Blossoms and Bygones: A Little-England Pic-spam
When I moved to Ely in Cambridgeshire it felt as if I’d also moved twenty years back in time. There were no McDonalds. None of the pizza shops delivered. There was even a tiny petrol garage where you had to wait for someone to come out and operate the pump for you.
It was unsettling, but also rather reassuring. Hand in hand with the lack of modern fast food went a community feeling and a tendency for people to stop and chat as you walked down the street. Gradually I got used to it, and forgot that it had ever felt strange.
But this weekend I went to an early Summer Fete in the tiny villages of Haddenham and Aldreth. I went dressed as a Saxon, representing the local attraction ‘West Stow Anglo-Saxon Village,’
where I am one of the ‘friends’; the costumed villagers.
Haddenham and Aldreth were having a themed fete, or at least that’s what their poster proclaimed. It was to be called ‘Blossoms and Bygones’ and to feature Saxons:
A Napoleonic soldier with his family:
An archaeological exhibit about a locally unearthed Saxon chief, (which nobody I spoke to had actually managed to find). Classic cars and traction engines:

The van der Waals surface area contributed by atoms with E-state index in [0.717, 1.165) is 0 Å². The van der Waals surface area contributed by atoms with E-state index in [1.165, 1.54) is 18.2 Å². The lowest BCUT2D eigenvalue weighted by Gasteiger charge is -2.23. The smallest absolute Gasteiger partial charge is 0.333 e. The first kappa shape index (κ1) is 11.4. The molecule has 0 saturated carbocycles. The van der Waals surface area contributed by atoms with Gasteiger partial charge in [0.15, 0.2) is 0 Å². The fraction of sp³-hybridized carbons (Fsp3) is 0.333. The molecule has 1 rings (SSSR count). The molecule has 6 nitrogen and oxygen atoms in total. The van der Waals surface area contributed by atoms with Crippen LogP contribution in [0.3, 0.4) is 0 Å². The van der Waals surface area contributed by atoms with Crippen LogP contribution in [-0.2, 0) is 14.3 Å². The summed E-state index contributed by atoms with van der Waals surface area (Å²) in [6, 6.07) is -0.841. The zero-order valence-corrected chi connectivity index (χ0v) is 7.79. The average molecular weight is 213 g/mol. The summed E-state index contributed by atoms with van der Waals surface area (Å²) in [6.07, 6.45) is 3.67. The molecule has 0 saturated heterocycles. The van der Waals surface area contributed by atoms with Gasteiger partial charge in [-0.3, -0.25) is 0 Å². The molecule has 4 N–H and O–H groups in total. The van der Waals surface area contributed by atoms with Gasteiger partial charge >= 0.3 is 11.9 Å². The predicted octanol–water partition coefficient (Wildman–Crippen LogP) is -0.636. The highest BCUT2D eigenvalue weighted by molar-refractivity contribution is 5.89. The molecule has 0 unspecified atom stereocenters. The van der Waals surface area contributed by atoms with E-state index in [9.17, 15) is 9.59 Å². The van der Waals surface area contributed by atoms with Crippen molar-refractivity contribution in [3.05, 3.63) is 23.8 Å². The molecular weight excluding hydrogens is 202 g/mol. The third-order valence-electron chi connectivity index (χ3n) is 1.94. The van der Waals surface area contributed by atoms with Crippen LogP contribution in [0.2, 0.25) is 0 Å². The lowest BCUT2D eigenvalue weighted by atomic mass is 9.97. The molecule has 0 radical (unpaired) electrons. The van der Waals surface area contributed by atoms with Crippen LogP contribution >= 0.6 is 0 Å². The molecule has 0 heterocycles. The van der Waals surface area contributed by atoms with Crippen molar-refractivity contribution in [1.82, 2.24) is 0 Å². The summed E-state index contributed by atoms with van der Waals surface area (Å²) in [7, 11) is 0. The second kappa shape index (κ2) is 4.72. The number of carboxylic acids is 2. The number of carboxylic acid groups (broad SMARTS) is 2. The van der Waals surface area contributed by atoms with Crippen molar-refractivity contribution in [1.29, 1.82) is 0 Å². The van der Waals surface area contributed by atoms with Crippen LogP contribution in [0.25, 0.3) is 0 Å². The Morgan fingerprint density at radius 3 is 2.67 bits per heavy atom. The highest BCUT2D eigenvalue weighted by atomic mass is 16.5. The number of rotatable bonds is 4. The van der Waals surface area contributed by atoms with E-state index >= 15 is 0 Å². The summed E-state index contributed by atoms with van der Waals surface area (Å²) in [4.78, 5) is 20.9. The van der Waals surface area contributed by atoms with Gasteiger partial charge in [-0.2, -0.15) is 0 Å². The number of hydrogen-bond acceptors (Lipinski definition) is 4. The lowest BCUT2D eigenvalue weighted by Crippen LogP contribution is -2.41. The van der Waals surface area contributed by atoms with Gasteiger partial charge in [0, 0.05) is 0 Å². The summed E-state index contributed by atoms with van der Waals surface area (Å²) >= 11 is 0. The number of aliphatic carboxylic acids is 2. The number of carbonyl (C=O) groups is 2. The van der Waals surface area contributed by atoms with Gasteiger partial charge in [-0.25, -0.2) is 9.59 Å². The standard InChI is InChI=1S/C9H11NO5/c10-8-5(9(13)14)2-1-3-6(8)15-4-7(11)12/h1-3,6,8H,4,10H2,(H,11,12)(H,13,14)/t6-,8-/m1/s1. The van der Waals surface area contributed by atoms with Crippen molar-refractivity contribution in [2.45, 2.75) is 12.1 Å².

Flower stalls, and Daleks.
Don’t ask me where the Daleks fit in with the theme!
But they were wonderful. There was one Old Who Dalek and one New Who Dalek. They shared a single operator who alternated between both, unscrewing the lids, getting in and making them roll about and talk to people. The Old Who Dalek was very indignant to find out that most of the children didn’t think he was a proper Dalek at all. But I thought he was the cuter of the two
Because the two villages were a fair walk apart and the attractions were spread out between both, there was a park and ride. This consisted of a tractor with a trailer attached. The trailer was lined with bales of straw for the passengers to sit on.
The sun shone all day long. The tractor’s stop in Aldreth was just outside the church hall, where they were serving tea and home-made cakes. And it was just across the road from this:
The most picture postcard cottage I’ve ever seen in my life.
As we left, we wound down narrow roads lined with flowering may and passed the Haddenham windmill, which was also open for the day.
Altogether it was like being in an episode of Agatha Christie’s Miss Marple – though with less of a body-count.
I was astonished because I had thought this was an England that only lived in idealised memories of pre-war years, yet here it was, still gently going on. I feel very reassured that if I wanted to write a cosy village story of my own, I could still point people at Haddenham and Aldreth and say ‘see, it is realistic! So there!’